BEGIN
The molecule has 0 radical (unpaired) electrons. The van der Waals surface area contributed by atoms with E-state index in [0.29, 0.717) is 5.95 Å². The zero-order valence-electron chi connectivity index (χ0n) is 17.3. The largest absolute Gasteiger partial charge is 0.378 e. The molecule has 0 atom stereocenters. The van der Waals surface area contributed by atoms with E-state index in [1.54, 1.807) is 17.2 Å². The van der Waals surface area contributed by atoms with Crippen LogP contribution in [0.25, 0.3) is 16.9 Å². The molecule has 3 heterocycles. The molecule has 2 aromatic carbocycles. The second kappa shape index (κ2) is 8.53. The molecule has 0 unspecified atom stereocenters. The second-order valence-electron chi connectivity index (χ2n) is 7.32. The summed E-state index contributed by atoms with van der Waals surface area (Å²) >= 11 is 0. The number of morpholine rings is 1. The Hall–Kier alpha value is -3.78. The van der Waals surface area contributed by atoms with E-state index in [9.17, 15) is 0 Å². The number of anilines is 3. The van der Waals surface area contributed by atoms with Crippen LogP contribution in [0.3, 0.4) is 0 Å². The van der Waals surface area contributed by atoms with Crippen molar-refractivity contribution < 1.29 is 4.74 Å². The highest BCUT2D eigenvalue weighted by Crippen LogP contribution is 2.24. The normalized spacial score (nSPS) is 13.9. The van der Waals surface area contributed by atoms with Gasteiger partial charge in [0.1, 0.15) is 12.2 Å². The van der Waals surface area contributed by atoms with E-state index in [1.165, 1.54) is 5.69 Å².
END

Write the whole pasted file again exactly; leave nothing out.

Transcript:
The molecule has 0 radical (unpaired) electrons. The van der Waals surface area contributed by atoms with E-state index in [0.29, 0.717) is 5.95 Å². The zero-order valence-electron chi connectivity index (χ0n) is 17.3. The largest absolute Gasteiger partial charge is 0.378 e. The molecule has 0 atom stereocenters. The van der Waals surface area contributed by atoms with E-state index in [1.54, 1.807) is 17.2 Å². The van der Waals surface area contributed by atoms with Crippen LogP contribution in [0.25, 0.3) is 16.9 Å². The molecule has 3 heterocycles. The molecule has 2 aromatic carbocycles. The second kappa shape index (κ2) is 8.53. The molecule has 0 unspecified atom stereocenters. The second-order valence-electron chi connectivity index (χ2n) is 7.32. The summed E-state index contributed by atoms with van der Waals surface area (Å²) >= 11 is 0. The number of morpholine rings is 1. The Hall–Kier alpha value is -3.78. The van der Waals surface area contributed by atoms with E-state index in [9.17, 15) is 0 Å². The number of anilines is 3. The van der Waals surface area contributed by atoms with Crippen LogP contribution in [0.3, 0.4) is 0 Å². The van der Waals surface area contributed by atoms with Crippen molar-refractivity contribution < 1.29 is 4.74 Å². The highest BCUT2D eigenvalue weighted by Crippen LogP contribution is 2.24. The normalized spacial score (nSPS) is 13.9. The van der Waals surface area contributed by atoms with Gasteiger partial charge in [0.1, 0.15) is 12.2 Å². The van der Waals surface area contributed by atoms with E-state index in [1.165, 1.54) is 5.69 Å².